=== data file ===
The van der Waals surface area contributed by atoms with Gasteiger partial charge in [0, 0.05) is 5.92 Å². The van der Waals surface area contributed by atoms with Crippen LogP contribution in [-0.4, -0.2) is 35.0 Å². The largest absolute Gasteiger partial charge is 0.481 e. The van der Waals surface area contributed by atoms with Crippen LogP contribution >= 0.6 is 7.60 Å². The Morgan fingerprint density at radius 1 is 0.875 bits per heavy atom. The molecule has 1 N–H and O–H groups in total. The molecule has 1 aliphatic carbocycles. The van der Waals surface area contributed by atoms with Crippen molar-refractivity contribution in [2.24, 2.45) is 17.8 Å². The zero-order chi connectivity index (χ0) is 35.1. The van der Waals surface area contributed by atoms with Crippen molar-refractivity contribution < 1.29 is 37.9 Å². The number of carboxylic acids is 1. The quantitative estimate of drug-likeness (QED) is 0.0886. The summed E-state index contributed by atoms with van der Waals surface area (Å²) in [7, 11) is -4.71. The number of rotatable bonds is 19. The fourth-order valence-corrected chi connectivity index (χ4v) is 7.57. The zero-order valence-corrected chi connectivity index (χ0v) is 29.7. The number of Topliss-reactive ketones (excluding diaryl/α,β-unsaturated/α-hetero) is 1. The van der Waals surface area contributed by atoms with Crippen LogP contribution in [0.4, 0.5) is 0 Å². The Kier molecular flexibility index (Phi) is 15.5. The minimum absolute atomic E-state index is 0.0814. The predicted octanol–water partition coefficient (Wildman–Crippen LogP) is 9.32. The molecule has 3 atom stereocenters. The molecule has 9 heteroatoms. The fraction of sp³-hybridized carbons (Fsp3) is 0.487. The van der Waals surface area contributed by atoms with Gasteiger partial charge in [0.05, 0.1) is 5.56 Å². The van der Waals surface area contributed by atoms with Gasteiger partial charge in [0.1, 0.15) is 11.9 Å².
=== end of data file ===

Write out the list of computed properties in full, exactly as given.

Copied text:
The van der Waals surface area contributed by atoms with Gasteiger partial charge in [0, 0.05) is 5.92 Å². The van der Waals surface area contributed by atoms with Crippen LogP contribution in [-0.4, -0.2) is 35.0 Å². The largest absolute Gasteiger partial charge is 0.481 e. The van der Waals surface area contributed by atoms with Crippen LogP contribution >= 0.6 is 7.60 Å². The Morgan fingerprint density at radius 1 is 0.875 bits per heavy atom. The molecule has 1 N–H and O–H groups in total. The molecule has 1 aliphatic carbocycles. The van der Waals surface area contributed by atoms with Crippen molar-refractivity contribution in [2.24, 2.45) is 17.8 Å². The zero-order chi connectivity index (χ0) is 35.1. The van der Waals surface area contributed by atoms with Crippen molar-refractivity contribution < 1.29 is 37.9 Å². The number of carboxylic acids is 1. The quantitative estimate of drug-likeness (QED) is 0.0886. The summed E-state index contributed by atoms with van der Waals surface area (Å²) in [7, 11) is -4.71. The number of rotatable bonds is 19. The fourth-order valence-corrected chi connectivity index (χ4v) is 7.57. The zero-order valence-corrected chi connectivity index (χ0v) is 29.7. The number of Topliss-reactive ketones (excluding diaryl/α,β-unsaturated/α-hetero) is 1. The van der Waals surface area contributed by atoms with Crippen LogP contribution in [0.4, 0.5) is 0 Å². The Kier molecular flexibility index (Phi) is 15.5. The minimum absolute atomic E-state index is 0.0814. The predicted octanol–water partition coefficient (Wildman–Crippen LogP) is 9.32. The molecule has 3 atom stereocenters. The molecule has 9 heteroatoms. The fraction of sp³-hybridized carbons (Fsp3) is 0.487. The van der Waals surface area contributed by atoms with Gasteiger partial charge in [0.05, 0.1) is 5.56 Å². The van der Waals surface area contributed by atoms with Gasteiger partial charge in [0.1, 0.15) is 11.9 Å².